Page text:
“But I think we can use the premise that, just like people that are accused of crime are innocent until proven guilty, I think we can assume that our citizens are going to do the right thing when it comes to carrying and bearing arms,” he said.
“It’s about time,” Brevard County Sheriff Wayne Ivey said.
“Government’s one and only responsibility is to protect its citizens. This gives them the absolute ability to protect themselves,” he added.
The House sponsor is state Rep. Chuck Brannan, whose district includes Baker, Bradford, Columbia, Union, and part of Alachua counties. People “certainly shouldn’t have to pay for a piece of paper from the government to legally carry their firearms,” he said.
Senate sponsor Jay Collins of Hillsborough County, a retired Green Beret, spoke of his role as a “husband and father.”
“I unequivocally understand that is our responsibility to protect our families, this great state, and our blessed nation.”
U.S. Navy and law enforcement veteran Donna Mitchell described herself as a rape survivor who later needed nine months to secure a concealed-weapons permit from the state — a delay she called “inexcusable.” She described permitless carry as a means for women to protect themselves.
Opponents, including Frost insisted permitless carry would be too dangerous.
“When your state is home to tragedies like the Parkland and Pulse shootings, you would think our leaders would join their communities in rallying behind common-sense gun reform that takes guns off our streets, not puts more on them,” Frost said in his statement.
“But instead, Florida Republican leaders have decided the NRA is more important than Floridians. It’s despicable.
“I refuse to be that person. This is a reckless, dangerous piece of legislation, and I join survivors and Floridians in calling on Gov. Ron DeSantis to put an end to it now,” Frost said.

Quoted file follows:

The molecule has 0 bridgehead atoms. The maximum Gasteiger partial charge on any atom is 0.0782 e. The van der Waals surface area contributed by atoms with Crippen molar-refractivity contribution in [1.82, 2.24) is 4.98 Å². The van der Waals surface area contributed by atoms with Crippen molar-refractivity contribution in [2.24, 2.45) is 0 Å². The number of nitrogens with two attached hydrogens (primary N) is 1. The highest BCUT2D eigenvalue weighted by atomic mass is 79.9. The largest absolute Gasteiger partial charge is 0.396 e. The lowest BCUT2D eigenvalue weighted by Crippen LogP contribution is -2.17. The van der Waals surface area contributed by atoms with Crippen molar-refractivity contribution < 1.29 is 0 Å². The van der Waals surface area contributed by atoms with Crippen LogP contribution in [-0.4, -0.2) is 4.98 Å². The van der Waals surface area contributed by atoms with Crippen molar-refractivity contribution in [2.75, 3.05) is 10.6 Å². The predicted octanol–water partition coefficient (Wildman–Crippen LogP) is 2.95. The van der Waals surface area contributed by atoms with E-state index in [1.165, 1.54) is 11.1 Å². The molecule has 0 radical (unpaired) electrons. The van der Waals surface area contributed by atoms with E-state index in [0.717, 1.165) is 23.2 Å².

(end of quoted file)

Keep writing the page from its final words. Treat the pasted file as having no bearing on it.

“Permitless carry is dangerous for Floridians. Responsible gun ownership means knowing how to operate and store your firearm for your own safety and for the safety of those around you,” said Democratic House caucus leader Fentrice Driskell of Hillsborough County.
“Permitless carry doesn’t belong in a civilized society, but it’s a priority of Florida’s ‘golden boy’ governor and presumptive presidential candidate, and this Legislature will never stand in his way — regardless of the public safety implications in doing so,” Broward County House Democrat Dan Daley added.
DeSantis has promised a “law and order” regular legislative session program beginning in March, including the death penalty for child rapists and a prohibition on no-cash bail.
About half the states allow some form of permitless carry rights, according to a survey by the National Rifle Association, which issued a written statement welcoming the legislation.
Not far enough
The law doesn’t go far enough for members of Gun Owners of America who attended the news conference.
“Forty-seven states have open carry. This bill does not address that issue. Only Florida, New York, and Illinois have an outright ban on it. Why are they not going all the way?” state director Luis Vales told the Phoenix.
“That’s what I want. That’s what Gun Owners of America want. That’s what our 2 million-plus members want,” Valdes added.
This report first appeared on the website of the Florida Phoenix, a nonprofit news organization dedicated to coverage of state government and politics from Tallahassee. It has been edited for length. To read the entire report, click here.